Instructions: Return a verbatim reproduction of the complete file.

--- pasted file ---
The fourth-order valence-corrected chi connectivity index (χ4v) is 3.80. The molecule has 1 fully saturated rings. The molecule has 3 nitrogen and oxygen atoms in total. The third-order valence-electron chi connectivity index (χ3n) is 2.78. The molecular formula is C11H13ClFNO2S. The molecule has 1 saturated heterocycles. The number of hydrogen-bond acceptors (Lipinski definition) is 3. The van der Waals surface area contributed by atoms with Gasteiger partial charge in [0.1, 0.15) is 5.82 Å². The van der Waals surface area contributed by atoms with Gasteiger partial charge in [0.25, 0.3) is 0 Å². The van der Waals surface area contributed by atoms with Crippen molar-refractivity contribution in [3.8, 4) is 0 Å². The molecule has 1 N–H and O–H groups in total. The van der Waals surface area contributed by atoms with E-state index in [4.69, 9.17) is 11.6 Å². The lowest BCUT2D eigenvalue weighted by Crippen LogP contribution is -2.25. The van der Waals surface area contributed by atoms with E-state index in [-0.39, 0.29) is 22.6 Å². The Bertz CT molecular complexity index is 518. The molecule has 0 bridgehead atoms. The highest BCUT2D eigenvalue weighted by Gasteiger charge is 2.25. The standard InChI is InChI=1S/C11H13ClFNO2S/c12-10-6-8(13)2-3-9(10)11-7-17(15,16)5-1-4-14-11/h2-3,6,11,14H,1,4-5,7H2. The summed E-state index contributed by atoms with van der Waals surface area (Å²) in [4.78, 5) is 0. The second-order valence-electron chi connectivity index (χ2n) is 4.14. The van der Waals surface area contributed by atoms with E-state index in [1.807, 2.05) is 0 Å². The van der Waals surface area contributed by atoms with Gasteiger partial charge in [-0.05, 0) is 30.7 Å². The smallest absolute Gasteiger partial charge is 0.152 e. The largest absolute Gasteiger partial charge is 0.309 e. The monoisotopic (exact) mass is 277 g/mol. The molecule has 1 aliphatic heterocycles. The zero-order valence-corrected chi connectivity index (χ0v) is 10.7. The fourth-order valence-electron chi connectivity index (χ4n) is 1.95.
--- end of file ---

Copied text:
The fourth-order valence-corrected chi connectivity index (χ4v) is 3.80. The molecule has 1 fully saturated rings. The molecule has 3 nitrogen and oxygen atoms in total. The third-order valence-electron chi connectivity index (χ3n) is 2.78. The molecular formula is C11H13ClFNO2S. The molecule has 1 saturated heterocycles. The number of hydrogen-bond acceptors (Lipinski definition) is 3. The van der Waals surface area contributed by atoms with Gasteiger partial charge in [0.1, 0.15) is 5.82 Å². The van der Waals surface area contributed by atoms with Gasteiger partial charge in [0.25, 0.3) is 0 Å². The van der Waals surface area contributed by atoms with Crippen molar-refractivity contribution in [3.8, 4) is 0 Å². The molecule has 1 N–H and O–H groups in total. The van der Waals surface area contributed by atoms with E-state index in [4.69, 9.17) is 11.6 Å². The lowest BCUT2D eigenvalue weighted by Crippen LogP contribution is -2.25. The van der Waals surface area contributed by atoms with E-state index in [-0.39, 0.29) is 22.6 Å². The Bertz CT molecular complexity index is 518. The molecule has 0 bridgehead atoms. The highest BCUT2D eigenvalue weighted by Gasteiger charge is 2.25. The standard InChI is InChI=1S/C11H13ClFNO2S/c12-10-6-8(13)2-3-9(10)11-7-17(15,16)5-1-4-14-11/h2-3,6,11,14H,1,4-5,7H2. The summed E-state index contributed by atoms with van der Waals surface area (Å²) in [4.78, 5) is 0. The second-order valence-electron chi connectivity index (χ2n) is 4.14. The van der Waals surface area contributed by atoms with E-state index in [1.807, 2.05) is 0 Å². The van der Waals surface area contributed by atoms with Gasteiger partial charge in [-0.05, 0) is 30.7 Å². The smallest absolute Gasteiger partial charge is 0.152 e. The largest absolute Gasteiger partial charge is 0.309 e. The monoisotopic (exact) mass is 277 g/mol. The molecule has 1 aliphatic heterocycles. The zero-order valence-corrected chi connectivity index (χ0v) is 10.7. The fourth-order valence-electron chi connectivity index (χ4n) is 1.95.